Re: Apology to Ms. Morgan

Phillip Bigelow (
Mon, 30 Sep 1996 21:16:06 +0900

Stephen Barnard wrote:
> While I have no sympathy for the AAH (I'm a mere layman in this area), I
> have to say that I find Elaine Morgan's posts to this newsgroup to be
> very reasonable and civil,

While I disagree strongly that Ms. Morgan is "very reasonable" in
her ideas, I have to agree that there is a strong motivation for
Elaine to maintain an aura of civility in her posts: her ideas are
at best "out there" in terms of believability. If she spouted
an attitude while she promoted these ideas, it would do her a grave

> and I find the tone of her detractors to be
> often obnoxious in the extreme.

There are some interesting analogs to your opinions on this issue.
In the O.J. Simpson criminal case, the press and the general
public, as well as the jury, commonly called the prosecution's
demeanor as "pompous", "overly agressive", and "overly self-
righteous", while the defense, in it's mandate to infer a
degree of reasonable doubt in the case, was often viewed as
"right on the mark".
In short, the prosecution, with their *myriad* of scientific
evidence in it's favor, and IN SPITE of their scientific
evidence, lost the case simply because of the perceived
starkly cold (and often boring), but ironically, voluminous
scientific evidence, and of those "pompous" procescutors
who presented it.

Defender Jonny Cochran did an admirable job of turning the jury
away from the evidence, and toward the "likeability" factor, and
"emotional" factor. The "being-set-up" scenario had *no* evidence
to back it up...Cochran even admitted it after the verdict came in was simply a purely speculative idea planted in
fertile minds. There was no science at all behind Cochran's strategy.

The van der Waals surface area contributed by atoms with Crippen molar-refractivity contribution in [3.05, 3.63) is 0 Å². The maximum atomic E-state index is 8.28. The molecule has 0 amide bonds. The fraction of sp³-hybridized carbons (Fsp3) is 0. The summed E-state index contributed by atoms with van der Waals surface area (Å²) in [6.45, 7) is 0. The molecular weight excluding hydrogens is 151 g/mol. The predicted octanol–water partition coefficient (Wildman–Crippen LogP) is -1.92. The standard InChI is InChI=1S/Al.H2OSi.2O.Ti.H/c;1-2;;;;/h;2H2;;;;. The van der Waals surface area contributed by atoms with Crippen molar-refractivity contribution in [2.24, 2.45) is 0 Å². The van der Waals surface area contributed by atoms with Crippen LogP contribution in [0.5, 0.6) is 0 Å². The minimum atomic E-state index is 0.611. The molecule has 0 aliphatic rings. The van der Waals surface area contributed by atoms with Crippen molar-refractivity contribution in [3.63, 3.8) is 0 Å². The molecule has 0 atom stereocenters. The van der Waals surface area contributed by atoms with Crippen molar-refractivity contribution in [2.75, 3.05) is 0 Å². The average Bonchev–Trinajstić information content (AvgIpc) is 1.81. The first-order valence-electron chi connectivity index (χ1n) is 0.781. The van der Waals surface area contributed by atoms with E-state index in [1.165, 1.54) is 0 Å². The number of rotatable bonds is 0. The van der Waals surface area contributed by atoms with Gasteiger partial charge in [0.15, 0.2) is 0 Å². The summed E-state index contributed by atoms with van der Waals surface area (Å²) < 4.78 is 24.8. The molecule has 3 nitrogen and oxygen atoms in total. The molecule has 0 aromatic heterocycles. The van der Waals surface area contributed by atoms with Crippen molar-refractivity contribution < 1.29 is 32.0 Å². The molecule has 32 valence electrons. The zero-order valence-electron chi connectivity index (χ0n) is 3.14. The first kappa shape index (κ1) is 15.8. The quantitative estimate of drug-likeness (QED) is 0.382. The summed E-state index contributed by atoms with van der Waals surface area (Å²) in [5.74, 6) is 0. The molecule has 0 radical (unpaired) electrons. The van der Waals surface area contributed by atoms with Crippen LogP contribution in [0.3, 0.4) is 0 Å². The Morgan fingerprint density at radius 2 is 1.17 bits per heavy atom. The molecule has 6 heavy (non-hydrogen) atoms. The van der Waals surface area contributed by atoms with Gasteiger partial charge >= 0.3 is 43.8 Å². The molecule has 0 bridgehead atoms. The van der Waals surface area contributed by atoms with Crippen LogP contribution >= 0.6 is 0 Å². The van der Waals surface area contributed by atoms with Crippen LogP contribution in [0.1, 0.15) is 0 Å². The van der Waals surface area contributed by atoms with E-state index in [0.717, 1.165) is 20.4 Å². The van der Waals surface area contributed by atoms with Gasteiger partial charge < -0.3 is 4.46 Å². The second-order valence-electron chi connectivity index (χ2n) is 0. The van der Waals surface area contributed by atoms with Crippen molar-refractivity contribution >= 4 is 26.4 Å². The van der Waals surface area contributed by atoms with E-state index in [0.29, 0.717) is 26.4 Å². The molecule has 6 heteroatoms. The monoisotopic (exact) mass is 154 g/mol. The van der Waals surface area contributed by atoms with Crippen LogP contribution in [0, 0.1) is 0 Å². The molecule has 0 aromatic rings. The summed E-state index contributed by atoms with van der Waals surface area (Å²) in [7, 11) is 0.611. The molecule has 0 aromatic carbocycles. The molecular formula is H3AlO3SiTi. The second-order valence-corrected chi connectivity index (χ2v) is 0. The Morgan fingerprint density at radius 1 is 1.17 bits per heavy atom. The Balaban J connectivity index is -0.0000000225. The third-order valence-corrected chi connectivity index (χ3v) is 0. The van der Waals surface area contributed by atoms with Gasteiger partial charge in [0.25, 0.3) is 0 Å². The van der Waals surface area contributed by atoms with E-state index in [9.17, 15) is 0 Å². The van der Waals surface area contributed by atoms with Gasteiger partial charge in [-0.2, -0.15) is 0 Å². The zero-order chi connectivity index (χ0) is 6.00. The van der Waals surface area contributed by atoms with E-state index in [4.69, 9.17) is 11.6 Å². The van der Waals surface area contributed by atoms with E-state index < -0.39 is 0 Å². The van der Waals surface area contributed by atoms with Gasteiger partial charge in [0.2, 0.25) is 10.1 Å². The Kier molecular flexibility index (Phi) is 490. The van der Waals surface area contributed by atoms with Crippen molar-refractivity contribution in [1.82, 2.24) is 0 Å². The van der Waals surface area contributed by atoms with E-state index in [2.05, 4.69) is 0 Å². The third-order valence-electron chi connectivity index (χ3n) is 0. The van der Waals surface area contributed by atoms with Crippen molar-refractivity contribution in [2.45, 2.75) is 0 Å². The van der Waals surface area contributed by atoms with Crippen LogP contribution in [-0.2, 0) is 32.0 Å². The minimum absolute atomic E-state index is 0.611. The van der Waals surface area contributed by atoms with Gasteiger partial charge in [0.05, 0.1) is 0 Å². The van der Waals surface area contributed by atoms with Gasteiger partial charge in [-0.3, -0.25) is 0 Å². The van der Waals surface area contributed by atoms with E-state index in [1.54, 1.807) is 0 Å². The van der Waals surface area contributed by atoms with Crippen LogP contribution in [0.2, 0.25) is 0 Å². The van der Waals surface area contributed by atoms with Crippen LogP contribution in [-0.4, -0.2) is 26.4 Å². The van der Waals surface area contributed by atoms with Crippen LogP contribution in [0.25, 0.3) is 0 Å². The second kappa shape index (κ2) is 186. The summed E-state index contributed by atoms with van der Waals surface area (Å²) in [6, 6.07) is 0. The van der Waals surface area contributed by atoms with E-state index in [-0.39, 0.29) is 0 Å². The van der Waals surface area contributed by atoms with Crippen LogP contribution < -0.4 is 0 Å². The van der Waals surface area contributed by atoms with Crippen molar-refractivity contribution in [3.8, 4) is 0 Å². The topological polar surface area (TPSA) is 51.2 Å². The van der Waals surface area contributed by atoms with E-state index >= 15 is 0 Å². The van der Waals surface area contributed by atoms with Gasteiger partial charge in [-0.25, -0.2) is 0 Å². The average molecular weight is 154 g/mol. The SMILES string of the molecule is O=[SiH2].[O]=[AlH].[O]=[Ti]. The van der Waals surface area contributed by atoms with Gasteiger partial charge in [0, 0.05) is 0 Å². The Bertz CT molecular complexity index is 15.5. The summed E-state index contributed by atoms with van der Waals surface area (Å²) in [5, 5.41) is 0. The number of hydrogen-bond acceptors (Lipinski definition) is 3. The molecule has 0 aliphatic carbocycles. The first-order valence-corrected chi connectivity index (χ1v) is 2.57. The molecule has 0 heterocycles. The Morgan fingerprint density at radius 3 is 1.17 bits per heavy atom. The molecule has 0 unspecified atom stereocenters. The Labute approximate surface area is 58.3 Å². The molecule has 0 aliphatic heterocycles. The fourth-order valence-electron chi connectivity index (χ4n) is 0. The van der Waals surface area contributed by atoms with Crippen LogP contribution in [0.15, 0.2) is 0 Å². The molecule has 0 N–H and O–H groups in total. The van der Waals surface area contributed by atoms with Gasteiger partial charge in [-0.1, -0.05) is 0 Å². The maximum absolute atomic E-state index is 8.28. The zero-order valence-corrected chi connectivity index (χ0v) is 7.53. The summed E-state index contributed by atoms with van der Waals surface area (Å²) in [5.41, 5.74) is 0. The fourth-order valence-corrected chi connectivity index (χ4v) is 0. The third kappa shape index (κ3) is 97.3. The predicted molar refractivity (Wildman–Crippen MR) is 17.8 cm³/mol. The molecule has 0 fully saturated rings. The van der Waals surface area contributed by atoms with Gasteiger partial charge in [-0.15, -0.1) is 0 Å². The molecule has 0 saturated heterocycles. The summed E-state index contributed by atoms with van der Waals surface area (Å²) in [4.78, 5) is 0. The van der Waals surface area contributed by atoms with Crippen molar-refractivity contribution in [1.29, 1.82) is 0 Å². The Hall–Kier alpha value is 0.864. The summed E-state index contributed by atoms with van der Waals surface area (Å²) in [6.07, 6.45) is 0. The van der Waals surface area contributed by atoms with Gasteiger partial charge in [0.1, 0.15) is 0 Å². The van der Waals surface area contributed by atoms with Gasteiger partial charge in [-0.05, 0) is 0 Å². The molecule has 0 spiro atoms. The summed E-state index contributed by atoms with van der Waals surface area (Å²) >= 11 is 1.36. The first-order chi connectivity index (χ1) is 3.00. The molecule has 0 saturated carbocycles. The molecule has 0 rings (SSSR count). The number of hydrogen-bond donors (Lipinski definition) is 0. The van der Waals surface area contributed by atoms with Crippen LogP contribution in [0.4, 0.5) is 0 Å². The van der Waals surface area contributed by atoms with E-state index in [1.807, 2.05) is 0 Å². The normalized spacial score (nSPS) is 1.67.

Back in this newsgroup, about 6 months ago, I remember one participant
state that he felt that Ms. Morgan "must" have a good point, because
there are so many cranky anti-AATers who are rude to her.
In other words, this person was basing his "scientific" opinion on
the AAT on the degree of politeness of the pro- and anti-participants!!
What nonsense!

> In my (admittedly limited) opinion, the AAH very implausible, but so
> what? I've read so much implausible speculation in this newsgroup that
> mere implausibility has no power to piss me off any longer.

Many Americans feel this way. Scientific skepticism has *never*
been an "in-vogue" thing for the non-scientific public to practice,
but it is even less popular today than ever before.
People believe in things, and vote for things, more with their emotions
rather than from analysis of the evidence. And historically,
the general public has also been lazy when it comes to such things
as critical thinking.
Why do you think that psychics are so popular today?
Part of the reason is that they are nice people: They tell people
what they want to hear; they always make it sound exciting, and
they over-generalize.